Diabetes, sugar-coated but harmful to the brain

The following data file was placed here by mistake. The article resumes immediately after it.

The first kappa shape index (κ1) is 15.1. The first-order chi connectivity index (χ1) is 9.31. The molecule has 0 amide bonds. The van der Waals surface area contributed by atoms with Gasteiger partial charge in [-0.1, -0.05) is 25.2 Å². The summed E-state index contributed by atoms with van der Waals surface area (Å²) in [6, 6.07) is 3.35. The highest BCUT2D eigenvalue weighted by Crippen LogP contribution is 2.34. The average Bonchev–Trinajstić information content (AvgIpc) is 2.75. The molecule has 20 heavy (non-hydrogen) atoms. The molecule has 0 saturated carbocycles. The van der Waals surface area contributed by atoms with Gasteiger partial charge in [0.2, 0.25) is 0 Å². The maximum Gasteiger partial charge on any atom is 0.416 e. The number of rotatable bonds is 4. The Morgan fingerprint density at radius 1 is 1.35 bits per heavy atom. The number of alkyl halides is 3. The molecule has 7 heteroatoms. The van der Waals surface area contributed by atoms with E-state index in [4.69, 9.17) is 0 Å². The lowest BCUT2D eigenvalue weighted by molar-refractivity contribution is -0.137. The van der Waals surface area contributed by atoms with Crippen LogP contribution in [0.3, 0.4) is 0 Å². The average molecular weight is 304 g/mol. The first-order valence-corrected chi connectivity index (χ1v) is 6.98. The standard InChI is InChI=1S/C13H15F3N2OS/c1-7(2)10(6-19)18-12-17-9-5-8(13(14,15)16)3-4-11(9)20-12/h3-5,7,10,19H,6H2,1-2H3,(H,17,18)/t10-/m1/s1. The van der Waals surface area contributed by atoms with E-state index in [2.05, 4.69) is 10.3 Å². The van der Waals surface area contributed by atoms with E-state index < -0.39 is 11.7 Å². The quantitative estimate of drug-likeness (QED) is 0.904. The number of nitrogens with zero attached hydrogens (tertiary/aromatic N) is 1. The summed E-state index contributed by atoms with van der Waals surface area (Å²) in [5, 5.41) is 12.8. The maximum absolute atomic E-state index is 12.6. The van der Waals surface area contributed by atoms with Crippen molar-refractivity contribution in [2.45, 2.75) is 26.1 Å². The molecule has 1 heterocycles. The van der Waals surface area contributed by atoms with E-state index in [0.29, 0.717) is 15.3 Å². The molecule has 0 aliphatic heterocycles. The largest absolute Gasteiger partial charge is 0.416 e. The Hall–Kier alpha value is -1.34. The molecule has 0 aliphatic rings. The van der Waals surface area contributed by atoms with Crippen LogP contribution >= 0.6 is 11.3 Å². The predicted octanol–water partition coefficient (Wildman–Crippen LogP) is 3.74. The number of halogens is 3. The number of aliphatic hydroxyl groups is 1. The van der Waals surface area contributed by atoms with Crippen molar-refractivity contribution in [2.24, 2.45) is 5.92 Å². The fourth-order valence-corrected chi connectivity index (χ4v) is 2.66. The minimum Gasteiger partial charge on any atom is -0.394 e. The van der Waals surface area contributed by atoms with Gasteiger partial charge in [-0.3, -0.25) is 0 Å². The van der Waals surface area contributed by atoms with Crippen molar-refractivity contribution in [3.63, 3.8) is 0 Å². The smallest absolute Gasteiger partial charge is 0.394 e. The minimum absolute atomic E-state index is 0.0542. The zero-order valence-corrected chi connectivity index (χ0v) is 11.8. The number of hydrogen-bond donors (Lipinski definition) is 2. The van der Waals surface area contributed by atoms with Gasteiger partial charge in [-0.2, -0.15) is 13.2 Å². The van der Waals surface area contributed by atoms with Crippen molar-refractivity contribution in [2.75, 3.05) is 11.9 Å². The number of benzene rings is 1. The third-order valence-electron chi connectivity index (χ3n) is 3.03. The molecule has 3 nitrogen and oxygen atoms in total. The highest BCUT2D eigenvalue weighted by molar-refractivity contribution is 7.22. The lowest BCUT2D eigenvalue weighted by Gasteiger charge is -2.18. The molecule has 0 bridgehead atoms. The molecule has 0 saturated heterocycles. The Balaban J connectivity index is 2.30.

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Type 2 diabetes mellitus appears to directly impair cognition and brain function, independent of its associated cardiovascular disease. This is supported by the presence of similar findings among adults with insulin resistance (pre-diabetes) and obese children with type 2 diabetes, years before overt cardiovascular disease. Hippocampal based memory performance is impaired early in the disease, although deficits in executive function, attention, and psychomotor speed are also seen in more chronic disease and/or poorer disease control, particularly in the presence of co-morbidities such as hypertension. Although there has been some speculation as to possible links between diabetes and Alzheimer's Disease based on associations found in population studies, no convincing empirical evidence has been put forth and brain autopsy studies, the gold standard of Alzheimer's diagnosis, have not supported such a link. Future studies should focus on understanding the mechanisms for the cognitive impairments associated with type 2 diabetes. We propose that insulin resistance-associated impairments in vascular reactivity and endothelial function are possible candidates as they may impact substrate delivery across the blood-brain-barrier. These are important issues given the obesity epidemic and the associated rising prevalence of insulin resistance and type 2 diabetes.

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